January 10, 2003

Scenic "The Acid Gospel Experience"

This is an odd record.

Having said that, I have to admit that this is one of the most enjoyable records I've heard this year. I've enjoyed ever 73 minutes of it. Cinematic music is what we're talking about here, but it's not soundtrack music, because The Acid Gospel Experience IS the main feature. On a rainy day, you could do worse than to put this on your discman--it sounds great on stereo, but better on headphones--and curl up under a blanket with a bag of popcorn.

From the first notes of "Year of the Day," you realize that this journey is going to be a very heady one. A very stacatto guitar melts into a slow melody, and you're lifted up in to a different state of consciousness, only to be jolted out by "Lightspeed," a song that does indeed send The Acid Gospel Experience into hyperdrive. A driving beat that's reminiscent of Stereolab is melded together with a rogue sitar and other kinds of noisemakers to create a krautrock Indian raga jam session. As cheap as it is to say this, you really must hear this song in order to fully appreciate it.

There are tons of other highlights to be found on this simple record. Harold Budd makes a guest appearance on "Under a Wing," playing ambient Piano as only he can. I'm also fond of the fact that this is an album with plenty of nooks and crannies, each with sonic treasures to enjoy, such as when "Lightcomb," a sad little sitar-led drone, just ends abruptly, leading into the ambient blues beat of "The Spheres." The epic final number, "A Journey Through The Outer Reaches of Inner Space," is so grand and majestic and beautiful that on first listen, it feels as if it could easly stand alone as a full-length album--though it also feels much, much shorter than its nineteen minutes!For real fun, though, place this album on "random play," and you'll create a record that's the same, yet different--and yet still sounds right that way!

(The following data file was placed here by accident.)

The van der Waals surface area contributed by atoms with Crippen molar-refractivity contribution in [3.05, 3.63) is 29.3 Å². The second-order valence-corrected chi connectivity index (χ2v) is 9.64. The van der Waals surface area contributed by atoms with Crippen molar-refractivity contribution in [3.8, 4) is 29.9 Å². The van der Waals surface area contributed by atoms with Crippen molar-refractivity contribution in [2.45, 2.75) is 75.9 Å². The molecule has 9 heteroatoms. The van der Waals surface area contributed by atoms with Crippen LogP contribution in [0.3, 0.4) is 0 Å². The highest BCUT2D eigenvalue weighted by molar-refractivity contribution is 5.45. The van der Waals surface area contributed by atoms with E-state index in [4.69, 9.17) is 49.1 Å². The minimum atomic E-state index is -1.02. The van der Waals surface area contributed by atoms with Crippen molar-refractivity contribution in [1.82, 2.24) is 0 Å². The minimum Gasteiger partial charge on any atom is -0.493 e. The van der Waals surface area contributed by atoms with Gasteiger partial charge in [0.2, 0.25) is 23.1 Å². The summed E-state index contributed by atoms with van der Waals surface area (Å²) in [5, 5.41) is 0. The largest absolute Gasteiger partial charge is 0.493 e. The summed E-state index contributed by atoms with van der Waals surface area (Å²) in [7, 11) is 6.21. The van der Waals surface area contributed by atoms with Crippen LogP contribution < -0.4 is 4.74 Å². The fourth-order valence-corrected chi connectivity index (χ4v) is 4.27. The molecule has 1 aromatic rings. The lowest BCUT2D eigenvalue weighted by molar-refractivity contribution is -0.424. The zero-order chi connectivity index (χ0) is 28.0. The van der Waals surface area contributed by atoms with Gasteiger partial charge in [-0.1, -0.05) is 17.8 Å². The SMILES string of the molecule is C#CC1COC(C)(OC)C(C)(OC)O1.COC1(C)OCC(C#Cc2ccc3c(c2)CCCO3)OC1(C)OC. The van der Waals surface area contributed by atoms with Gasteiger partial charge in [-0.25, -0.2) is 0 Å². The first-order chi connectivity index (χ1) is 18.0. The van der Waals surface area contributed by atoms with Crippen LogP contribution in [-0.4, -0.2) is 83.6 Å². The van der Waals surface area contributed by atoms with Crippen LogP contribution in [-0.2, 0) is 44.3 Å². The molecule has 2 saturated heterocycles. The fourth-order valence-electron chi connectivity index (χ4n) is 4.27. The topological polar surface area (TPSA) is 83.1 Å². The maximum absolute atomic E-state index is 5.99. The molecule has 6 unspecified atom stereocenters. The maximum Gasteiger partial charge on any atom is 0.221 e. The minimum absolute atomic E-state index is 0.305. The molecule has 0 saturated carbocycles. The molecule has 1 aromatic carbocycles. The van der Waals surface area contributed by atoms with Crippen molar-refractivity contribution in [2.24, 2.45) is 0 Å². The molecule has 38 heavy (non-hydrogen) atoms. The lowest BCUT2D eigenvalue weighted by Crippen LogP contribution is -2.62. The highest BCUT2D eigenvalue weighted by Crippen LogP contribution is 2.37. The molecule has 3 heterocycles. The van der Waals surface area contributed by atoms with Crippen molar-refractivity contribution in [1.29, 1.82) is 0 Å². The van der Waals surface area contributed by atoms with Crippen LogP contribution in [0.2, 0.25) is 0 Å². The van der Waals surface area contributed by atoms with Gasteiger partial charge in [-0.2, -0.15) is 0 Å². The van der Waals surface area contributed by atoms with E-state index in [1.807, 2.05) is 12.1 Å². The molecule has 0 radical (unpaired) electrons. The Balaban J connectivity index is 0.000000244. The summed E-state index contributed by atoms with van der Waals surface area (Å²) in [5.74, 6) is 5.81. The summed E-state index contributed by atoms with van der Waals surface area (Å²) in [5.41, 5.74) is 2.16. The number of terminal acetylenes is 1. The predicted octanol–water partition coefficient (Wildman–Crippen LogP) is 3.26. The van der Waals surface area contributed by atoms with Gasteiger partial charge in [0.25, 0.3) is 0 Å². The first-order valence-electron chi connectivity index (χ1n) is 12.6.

The Acid Gospel Experience is one of the most surprising albums I've heard. So utterly complex, you'd be hard-pressed to notice that, at the end of the day, it's a rather simple, minimalistic record. Bruce Licher is to be commended with completing this record, which was originally intended as part of Darla Records' Bliss Out series, but then discovered that Darla had lost interest. Too bad, but not really; it just meant they spent more time on developing such an awesome final product. Good things come to those who wait, and The Acid Gospel Experience was certainly worth the six-year wait.

It must be mentioned, too, that the packaging of this record is a sleek, unique design called a discfolio, made from what looks like one piece of cardboard! It's really not a surprise, though, that the packaging itself is a work of art; Licher has made a bigger name for himself as the head of his own design company, Independent Projects Records, who have designed some very beautiful artwork for bands like Polvo, Stereolab, and Camper Van Beethoven, as well as his own bands and those on his label. It really is no surprise that a man responsible for such beautiful, intricate art would produce music just as beautiful.

--Joseph Kyle

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